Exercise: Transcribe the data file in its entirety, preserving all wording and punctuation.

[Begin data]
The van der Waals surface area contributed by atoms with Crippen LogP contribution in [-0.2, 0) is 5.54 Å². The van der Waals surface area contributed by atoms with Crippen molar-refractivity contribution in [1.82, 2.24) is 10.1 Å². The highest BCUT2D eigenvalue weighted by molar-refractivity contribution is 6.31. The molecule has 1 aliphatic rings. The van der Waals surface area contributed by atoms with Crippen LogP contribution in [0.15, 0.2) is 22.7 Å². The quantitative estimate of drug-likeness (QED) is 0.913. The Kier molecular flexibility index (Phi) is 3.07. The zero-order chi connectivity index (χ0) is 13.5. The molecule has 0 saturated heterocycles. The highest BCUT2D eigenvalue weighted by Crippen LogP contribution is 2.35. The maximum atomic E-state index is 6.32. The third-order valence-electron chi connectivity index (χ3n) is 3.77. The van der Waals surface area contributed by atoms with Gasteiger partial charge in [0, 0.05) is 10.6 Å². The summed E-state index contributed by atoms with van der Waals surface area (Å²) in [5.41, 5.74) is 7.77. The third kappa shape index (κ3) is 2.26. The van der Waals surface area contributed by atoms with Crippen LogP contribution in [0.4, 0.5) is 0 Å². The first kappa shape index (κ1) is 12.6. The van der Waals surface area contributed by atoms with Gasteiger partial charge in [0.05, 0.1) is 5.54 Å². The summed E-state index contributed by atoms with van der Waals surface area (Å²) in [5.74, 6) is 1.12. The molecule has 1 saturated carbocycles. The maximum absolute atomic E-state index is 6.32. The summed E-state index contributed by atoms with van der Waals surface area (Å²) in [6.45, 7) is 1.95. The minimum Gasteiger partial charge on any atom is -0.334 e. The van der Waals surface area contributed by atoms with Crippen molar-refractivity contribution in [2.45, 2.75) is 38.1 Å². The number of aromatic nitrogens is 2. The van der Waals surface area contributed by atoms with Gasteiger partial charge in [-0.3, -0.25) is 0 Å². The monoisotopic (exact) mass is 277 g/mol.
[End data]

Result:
The van der Waals surface area contributed by atoms with Crippen LogP contribution in [-0.2, 0) is 5.54 Å². The van der Waals surface area contributed by atoms with Crippen molar-refractivity contribution in [1.82, 2.24) is 10.1 Å². The highest BCUT2D eigenvalue weighted by molar-refractivity contribution is 6.31. The molecule has 1 aliphatic rings. The van der Waals surface area contributed by atoms with Crippen LogP contribution in [0.15, 0.2) is 22.7 Å². The quantitative estimate of drug-likeness (QED) is 0.913. The Kier molecular flexibility index (Phi) is 3.07. The zero-order chi connectivity index (χ0) is 13.5. The molecule has 0 saturated heterocycles. The highest BCUT2D eigenvalue weighted by Crippen LogP contribution is 2.35. The maximum atomic E-state index is 6.32. The third-order valence-electron chi connectivity index (χ3n) is 3.77. The van der Waals surface area contributed by atoms with Gasteiger partial charge in [0, 0.05) is 10.6 Å². The summed E-state index contributed by atoms with van der Waals surface area (Å²) in [5.41, 5.74) is 7.77. The third kappa shape index (κ3) is 2.26. The van der Waals surface area contributed by atoms with Crippen LogP contribution in [0.4, 0.5) is 0 Å². The first kappa shape index (κ1) is 12.6. The van der Waals surface area contributed by atoms with Gasteiger partial charge in [0.05, 0.1) is 5.54 Å². The summed E-state index contributed by atoms with van der Waals surface area (Å²) in [5.74, 6) is 1.12. The molecule has 1 saturated carbocycles. The maximum absolute atomic E-state index is 6.32. The summed E-state index contributed by atoms with van der Waals surface area (Å²) in [6.45, 7) is 1.95. The minimum Gasteiger partial charge on any atom is -0.334 e. The van der Waals surface area contributed by atoms with Crippen molar-refractivity contribution in [2.45, 2.75) is 38.1 Å². The number of aromatic nitrogens is 2. The van der Waals surface area contributed by atoms with Gasteiger partial charge in [-0.3, -0.25) is 0 Å². The monoisotopic (exact) mass is 277 g/mol.